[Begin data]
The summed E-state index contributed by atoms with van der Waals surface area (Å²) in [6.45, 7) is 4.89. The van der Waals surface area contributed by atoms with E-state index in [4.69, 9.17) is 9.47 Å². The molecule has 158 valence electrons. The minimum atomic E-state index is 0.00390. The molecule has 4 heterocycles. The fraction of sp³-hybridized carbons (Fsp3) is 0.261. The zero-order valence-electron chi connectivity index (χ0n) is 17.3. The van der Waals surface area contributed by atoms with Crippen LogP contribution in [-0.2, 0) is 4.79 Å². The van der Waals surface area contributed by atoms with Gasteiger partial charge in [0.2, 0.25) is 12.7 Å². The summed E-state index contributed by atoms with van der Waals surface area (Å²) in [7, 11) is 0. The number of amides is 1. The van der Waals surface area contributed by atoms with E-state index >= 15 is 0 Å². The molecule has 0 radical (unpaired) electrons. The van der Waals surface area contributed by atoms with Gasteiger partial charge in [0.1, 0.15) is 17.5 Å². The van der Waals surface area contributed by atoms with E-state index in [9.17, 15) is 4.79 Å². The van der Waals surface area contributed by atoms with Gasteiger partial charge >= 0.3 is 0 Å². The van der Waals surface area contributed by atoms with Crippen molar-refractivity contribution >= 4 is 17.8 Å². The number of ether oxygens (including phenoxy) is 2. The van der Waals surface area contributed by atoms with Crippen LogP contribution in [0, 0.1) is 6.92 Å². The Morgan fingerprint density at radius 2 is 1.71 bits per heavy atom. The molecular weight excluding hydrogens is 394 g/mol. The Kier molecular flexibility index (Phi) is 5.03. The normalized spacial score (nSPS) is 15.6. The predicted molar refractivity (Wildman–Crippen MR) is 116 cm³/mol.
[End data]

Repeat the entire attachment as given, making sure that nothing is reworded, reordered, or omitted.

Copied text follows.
The summed E-state index contributed by atoms with van der Waals surface area (Å²) in [6.45, 7) is 4.89. The van der Waals surface area contributed by atoms with E-state index in [4.69, 9.17) is 9.47 Å². The molecule has 158 valence electrons. The minimum atomic E-state index is 0.00390. The molecule has 4 heterocycles. The fraction of sp³-hybridized carbons (Fsp3) is 0.261. The zero-order valence-electron chi connectivity index (χ0n) is 17.3. The van der Waals surface area contributed by atoms with Crippen LogP contribution in [-0.2, 0) is 4.79 Å². The van der Waals surface area contributed by atoms with Gasteiger partial charge in [0.2, 0.25) is 12.7 Å². The summed E-state index contributed by atoms with van der Waals surface area (Å²) in [7, 11) is 0. The number of amides is 1. The van der Waals surface area contributed by atoms with E-state index >= 15 is 0 Å². The molecule has 0 radical (unpaired) electrons. The van der Waals surface area contributed by atoms with Gasteiger partial charge in [0.1, 0.15) is 17.5 Å². The van der Waals surface area contributed by atoms with E-state index in [9.17, 15) is 4.79 Å². The van der Waals surface area contributed by atoms with Gasteiger partial charge >= 0.3 is 0 Å². The van der Waals surface area contributed by atoms with Crippen molar-refractivity contribution >= 4 is 17.8 Å². The number of ether oxygens (including phenoxy) is 2. The van der Waals surface area contributed by atoms with Crippen LogP contribution in [0, 0.1) is 6.92 Å². The Morgan fingerprint density at radius 2 is 1.71 bits per heavy atom. The molecular weight excluding hydrogens is 394 g/mol. The Kier molecular flexibility index (Phi) is 5.03. The normalized spacial score (nSPS) is 15.6. The predicted molar refractivity (Wildman–Crippen MR) is 116 cm³/mol.